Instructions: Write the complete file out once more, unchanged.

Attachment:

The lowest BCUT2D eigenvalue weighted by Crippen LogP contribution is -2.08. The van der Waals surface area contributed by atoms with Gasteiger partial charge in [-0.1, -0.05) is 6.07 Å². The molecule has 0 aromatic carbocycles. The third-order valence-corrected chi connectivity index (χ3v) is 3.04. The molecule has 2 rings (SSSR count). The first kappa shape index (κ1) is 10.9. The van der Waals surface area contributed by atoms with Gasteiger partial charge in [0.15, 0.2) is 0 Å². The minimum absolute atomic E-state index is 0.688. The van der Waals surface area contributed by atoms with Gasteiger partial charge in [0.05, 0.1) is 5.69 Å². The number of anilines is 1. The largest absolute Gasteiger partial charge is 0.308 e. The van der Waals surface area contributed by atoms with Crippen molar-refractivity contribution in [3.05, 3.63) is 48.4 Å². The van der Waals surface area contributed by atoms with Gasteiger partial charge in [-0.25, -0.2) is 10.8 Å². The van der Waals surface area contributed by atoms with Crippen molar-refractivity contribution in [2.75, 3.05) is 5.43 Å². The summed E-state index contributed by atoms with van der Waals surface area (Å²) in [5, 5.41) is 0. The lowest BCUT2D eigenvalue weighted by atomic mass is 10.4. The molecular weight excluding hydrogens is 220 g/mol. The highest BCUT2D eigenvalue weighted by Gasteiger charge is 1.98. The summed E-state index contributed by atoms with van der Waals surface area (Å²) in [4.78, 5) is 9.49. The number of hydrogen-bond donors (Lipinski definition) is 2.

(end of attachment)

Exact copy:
The lowest BCUT2D eigenvalue weighted by Crippen LogP contribution is -2.08. The van der Waals surface area contributed by atoms with Gasteiger partial charge in [-0.1, -0.05) is 6.07 Å². The molecule has 0 aromatic carbocycles. The third-order valence-corrected chi connectivity index (χ3v) is 3.04. The molecule has 2 rings (SSSR count). The first kappa shape index (κ1) is 10.9. The van der Waals surface area contributed by atoms with Gasteiger partial charge in [0.15, 0.2) is 0 Å². The minimum absolute atomic E-state index is 0.688. The van der Waals surface area contributed by atoms with Gasteiger partial charge in [0.05, 0.1) is 5.69 Å². The number of anilines is 1. The largest absolute Gasteiger partial charge is 0.308 e. The van der Waals surface area contributed by atoms with Crippen molar-refractivity contribution in [3.05, 3.63) is 48.4 Å². The van der Waals surface area contributed by atoms with Gasteiger partial charge in [-0.25, -0.2) is 10.8 Å². The van der Waals surface area contributed by atoms with Crippen molar-refractivity contribution in [2.75, 3.05) is 5.43 Å². The summed E-state index contributed by atoms with van der Waals surface area (Å²) in [5, 5.41) is 0. The lowest BCUT2D eigenvalue weighted by atomic mass is 10.4. The molecular weight excluding hydrogens is 220 g/mol. The highest BCUT2D eigenvalue weighted by Gasteiger charge is 1.98. The summed E-state index contributed by atoms with van der Waals surface area (Å²) in [4.78, 5) is 9.49. The number of hydrogen-bond donors (Lipinski definition) is 2.